The Romaunt of the Rose

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Page from a copy (c.1440)

The Romaunt of the Rose is a partial translation into Middle English of the French allegory, the Roman de la Rose. In Geoffrey Chaucer's The Legend of Good Women he confirms that he has translated at least part of the poem but the extant work is of dubious authenticity. Of the three existing fragments, the first uses Chaucer's language and style and is often accepted as his early work. The second seems to be written in northern English and is rejected and the third part is closer to Chaucer's style but is also usually rejected.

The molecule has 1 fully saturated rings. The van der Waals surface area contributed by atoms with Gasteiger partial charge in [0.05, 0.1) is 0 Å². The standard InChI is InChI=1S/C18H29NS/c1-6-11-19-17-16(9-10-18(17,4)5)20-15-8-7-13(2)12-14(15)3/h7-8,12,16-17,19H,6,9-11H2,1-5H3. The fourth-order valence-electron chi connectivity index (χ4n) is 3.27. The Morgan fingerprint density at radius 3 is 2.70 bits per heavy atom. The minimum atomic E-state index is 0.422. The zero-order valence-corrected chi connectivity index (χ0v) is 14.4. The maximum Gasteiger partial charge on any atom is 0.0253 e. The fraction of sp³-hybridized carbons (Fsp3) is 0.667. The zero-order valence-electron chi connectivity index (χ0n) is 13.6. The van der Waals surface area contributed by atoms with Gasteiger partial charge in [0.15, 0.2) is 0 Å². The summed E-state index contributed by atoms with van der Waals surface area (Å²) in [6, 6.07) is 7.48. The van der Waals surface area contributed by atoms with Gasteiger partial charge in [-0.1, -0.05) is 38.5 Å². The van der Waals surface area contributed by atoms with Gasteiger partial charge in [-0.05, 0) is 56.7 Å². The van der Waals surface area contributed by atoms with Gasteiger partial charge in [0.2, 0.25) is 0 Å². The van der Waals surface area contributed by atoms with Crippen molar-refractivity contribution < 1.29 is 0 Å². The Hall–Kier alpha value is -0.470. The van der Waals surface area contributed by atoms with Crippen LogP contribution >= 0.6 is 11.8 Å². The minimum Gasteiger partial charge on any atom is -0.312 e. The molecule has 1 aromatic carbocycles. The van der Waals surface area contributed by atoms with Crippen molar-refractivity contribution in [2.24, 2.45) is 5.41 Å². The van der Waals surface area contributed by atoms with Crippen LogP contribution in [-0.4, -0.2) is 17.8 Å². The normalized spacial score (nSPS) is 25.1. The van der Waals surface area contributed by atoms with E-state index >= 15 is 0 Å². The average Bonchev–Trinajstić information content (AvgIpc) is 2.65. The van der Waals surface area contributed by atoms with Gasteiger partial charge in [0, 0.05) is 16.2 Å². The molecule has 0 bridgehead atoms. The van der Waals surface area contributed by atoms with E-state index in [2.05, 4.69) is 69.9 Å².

The story begins with an allegorical dream, in which the narrator receives advice from the god of love on gaining his lady's favour, her love being symbolized by a rose, he is unable to get to the rose. The second fragment is a satire on the mores of the time, with respect to courting, religious order, and religious hypocrisy. In the second fragment, the narrator is able to kiss the rose, but then the allegorical character Jealousy builds a fortress encircling it so that the narrator does not have access to it. The third fragment of the translation takes up the poem 5,000 lines after the second fragment ends and at its beginning, the god of love is planning to attack the fortress of Jealousy with his barons. The rest of the fragment is a confession given by Fals-Semblant, or false-seeming, which is a treatise on the ways in which men are false to one another, especially the clergy to their parishioners. The third fragment ends with Fals-Semblant going to the fortress of Jealousy in the disguise of a religious pilgrim. He speaks with Wikked-Tunge that is holding one of the gates of the fortress and convinces him to repent his sins. The poem ends with Fals-Semblant absolving Wikked-Tunge of his sins.